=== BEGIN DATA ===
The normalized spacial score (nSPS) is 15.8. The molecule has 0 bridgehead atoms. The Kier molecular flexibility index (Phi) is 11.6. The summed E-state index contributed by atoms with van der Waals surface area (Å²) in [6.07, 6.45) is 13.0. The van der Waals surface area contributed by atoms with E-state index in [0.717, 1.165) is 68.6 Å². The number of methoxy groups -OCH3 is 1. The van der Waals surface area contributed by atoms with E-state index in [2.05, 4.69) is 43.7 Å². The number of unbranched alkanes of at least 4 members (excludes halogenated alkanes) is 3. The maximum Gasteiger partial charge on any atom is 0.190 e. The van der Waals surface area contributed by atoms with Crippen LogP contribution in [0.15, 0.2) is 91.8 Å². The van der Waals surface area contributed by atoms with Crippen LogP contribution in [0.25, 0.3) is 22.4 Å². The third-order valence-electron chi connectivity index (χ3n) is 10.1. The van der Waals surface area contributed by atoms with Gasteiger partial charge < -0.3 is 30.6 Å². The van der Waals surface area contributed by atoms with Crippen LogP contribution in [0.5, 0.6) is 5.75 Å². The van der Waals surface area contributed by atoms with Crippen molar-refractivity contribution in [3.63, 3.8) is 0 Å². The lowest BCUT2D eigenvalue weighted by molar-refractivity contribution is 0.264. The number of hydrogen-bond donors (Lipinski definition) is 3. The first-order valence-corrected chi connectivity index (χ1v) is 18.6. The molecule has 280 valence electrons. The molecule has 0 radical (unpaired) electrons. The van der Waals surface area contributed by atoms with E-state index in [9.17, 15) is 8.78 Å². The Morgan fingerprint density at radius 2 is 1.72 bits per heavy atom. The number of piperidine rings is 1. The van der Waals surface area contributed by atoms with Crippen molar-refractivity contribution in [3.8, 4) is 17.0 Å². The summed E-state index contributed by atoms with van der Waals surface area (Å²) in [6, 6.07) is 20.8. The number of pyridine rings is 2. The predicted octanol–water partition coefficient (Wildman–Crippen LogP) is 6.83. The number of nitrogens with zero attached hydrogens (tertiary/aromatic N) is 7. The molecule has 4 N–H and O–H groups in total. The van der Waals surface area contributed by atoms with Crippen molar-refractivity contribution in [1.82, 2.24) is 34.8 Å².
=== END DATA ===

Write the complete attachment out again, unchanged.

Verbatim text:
The normalized spacial score (nSPS) is 15.8. The molecule has 0 bridgehead atoms. The Kier molecular flexibility index (Phi) is 11.6. The summed E-state index contributed by atoms with van der Waals surface area (Å²) in [6.07, 6.45) is 13.0. The van der Waals surface area contributed by atoms with E-state index in [0.717, 1.165) is 68.6 Å². The number of methoxy groups -OCH3 is 1. The van der Waals surface area contributed by atoms with E-state index in [2.05, 4.69) is 43.7 Å². The number of unbranched alkanes of at least 4 members (excludes halogenated alkanes) is 3. The maximum Gasteiger partial charge on any atom is 0.190 e. The van der Waals surface area contributed by atoms with Crippen LogP contribution in [0.15, 0.2) is 91.8 Å². The van der Waals surface area contributed by atoms with Crippen LogP contribution in [0.25, 0.3) is 22.4 Å². The third-order valence-electron chi connectivity index (χ3n) is 10.1. The van der Waals surface area contributed by atoms with Gasteiger partial charge < -0.3 is 30.6 Å². The van der Waals surface area contributed by atoms with Crippen LogP contribution in [0.5, 0.6) is 5.75 Å². The van der Waals surface area contributed by atoms with Crippen molar-refractivity contribution in [3.63, 3.8) is 0 Å². The lowest BCUT2D eigenvalue weighted by molar-refractivity contribution is 0.264. The number of hydrogen-bond donors (Lipinski definition) is 3. The first-order valence-corrected chi connectivity index (χ1v) is 18.6. The molecule has 280 valence electrons. The molecule has 0 radical (unpaired) electrons. The van der Waals surface area contributed by atoms with E-state index in [9.17, 15) is 8.78 Å². The Morgan fingerprint density at radius 2 is 1.72 bits per heavy atom. The number of piperidine rings is 1. The van der Waals surface area contributed by atoms with Crippen molar-refractivity contribution in [3.8, 4) is 17.0 Å². The summed E-state index contributed by atoms with van der Waals surface area (Å²) in [6, 6.07) is 20.8. The number of pyridine rings is 2. The predicted octanol–water partition coefficient (Wildman–Crippen LogP) is 6.83. The number of nitrogens with zero attached hydrogens (tertiary/aromatic N) is 7. The molecule has 4 N–H and O–H groups in total. The van der Waals surface area contributed by atoms with Crippen molar-refractivity contribution in [1.82, 2.24) is 34.8 Å².